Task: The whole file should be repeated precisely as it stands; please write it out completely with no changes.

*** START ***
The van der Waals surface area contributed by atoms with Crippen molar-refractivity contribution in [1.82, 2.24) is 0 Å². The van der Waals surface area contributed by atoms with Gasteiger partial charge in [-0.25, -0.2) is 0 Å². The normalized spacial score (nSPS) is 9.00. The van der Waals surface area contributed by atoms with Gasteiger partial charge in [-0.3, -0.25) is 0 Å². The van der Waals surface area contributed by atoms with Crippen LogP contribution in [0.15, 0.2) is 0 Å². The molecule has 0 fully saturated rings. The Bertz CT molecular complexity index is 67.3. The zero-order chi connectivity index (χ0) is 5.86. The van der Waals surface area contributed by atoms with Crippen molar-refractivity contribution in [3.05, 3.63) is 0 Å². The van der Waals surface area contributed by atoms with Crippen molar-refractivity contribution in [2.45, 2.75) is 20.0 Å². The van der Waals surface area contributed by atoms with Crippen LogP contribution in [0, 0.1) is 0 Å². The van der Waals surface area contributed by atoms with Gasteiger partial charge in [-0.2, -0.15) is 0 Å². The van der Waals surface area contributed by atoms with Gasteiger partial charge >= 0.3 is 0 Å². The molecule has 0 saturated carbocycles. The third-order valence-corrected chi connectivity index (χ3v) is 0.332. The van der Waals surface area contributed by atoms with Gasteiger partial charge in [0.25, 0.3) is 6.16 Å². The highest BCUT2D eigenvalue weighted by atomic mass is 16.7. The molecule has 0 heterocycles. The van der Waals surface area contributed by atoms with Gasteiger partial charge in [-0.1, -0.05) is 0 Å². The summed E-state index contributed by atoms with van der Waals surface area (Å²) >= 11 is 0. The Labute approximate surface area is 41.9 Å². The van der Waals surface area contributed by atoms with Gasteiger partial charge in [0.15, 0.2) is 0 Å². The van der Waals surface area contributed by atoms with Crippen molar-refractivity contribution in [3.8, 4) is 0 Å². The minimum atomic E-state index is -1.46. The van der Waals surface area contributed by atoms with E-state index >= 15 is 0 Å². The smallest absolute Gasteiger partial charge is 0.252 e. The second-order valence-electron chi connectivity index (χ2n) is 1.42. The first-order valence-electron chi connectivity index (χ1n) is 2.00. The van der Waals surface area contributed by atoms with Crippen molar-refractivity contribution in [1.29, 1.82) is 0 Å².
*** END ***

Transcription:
The van der Waals surface area contributed by atoms with Crippen molar-refractivity contribution in [1.82, 2.24) is 0 Å². The van der Waals surface area contributed by atoms with Gasteiger partial charge in [-0.25, -0.2) is 0 Å². The normalized spacial score (nSPS) is 9.00. The van der Waals surface area contributed by atoms with Gasteiger partial charge in [-0.3, -0.25) is 0 Å². The van der Waals surface area contributed by atoms with Crippen LogP contribution in [0.15, 0.2) is 0 Å². The molecule has 0 fully saturated rings. The Bertz CT molecular complexity index is 67.3. The zero-order chi connectivity index (χ0) is 5.86. The van der Waals surface area contributed by atoms with Crippen molar-refractivity contribution in [3.05, 3.63) is 0 Å². The van der Waals surface area contributed by atoms with Crippen molar-refractivity contribution in [2.45, 2.75) is 20.0 Å². The van der Waals surface area contributed by atoms with Crippen LogP contribution in [0, 0.1) is 0 Å². The van der Waals surface area contributed by atoms with Gasteiger partial charge in [-0.2, -0.15) is 0 Å². The van der Waals surface area contributed by atoms with Gasteiger partial charge >= 0.3 is 0 Å². The molecule has 0 saturated carbocycles. The third-order valence-corrected chi connectivity index (χ3v) is 0.332. The van der Waals surface area contributed by atoms with Gasteiger partial charge in [0.25, 0.3) is 6.16 Å². The highest BCUT2D eigenvalue weighted by atomic mass is 16.7. The molecule has 0 heterocycles. The van der Waals surface area contributed by atoms with Gasteiger partial charge in [-0.1, -0.05) is 0 Å². The summed E-state index contributed by atoms with van der Waals surface area (Å²) >= 11 is 0. The Labute approximate surface area is 41.9 Å². The van der Waals surface area contributed by atoms with Gasteiger partial charge in [0.15, 0.2) is 0 Å². The van der Waals surface area contributed by atoms with Crippen molar-refractivity contribution in [3.8, 4) is 0 Å². The minimum atomic E-state index is -1.46. The van der Waals surface area contributed by atoms with E-state index >= 15 is 0 Å². The smallest absolute Gasteiger partial charge is 0.252 e. The second-order valence-electron chi connectivity index (χ2n) is 1.42. The first-order valence-electron chi connectivity index (χ1n) is 2.00. The van der Waals surface area contributed by atoms with Crippen molar-refractivity contribution in [1.29, 1.82) is 0 Å².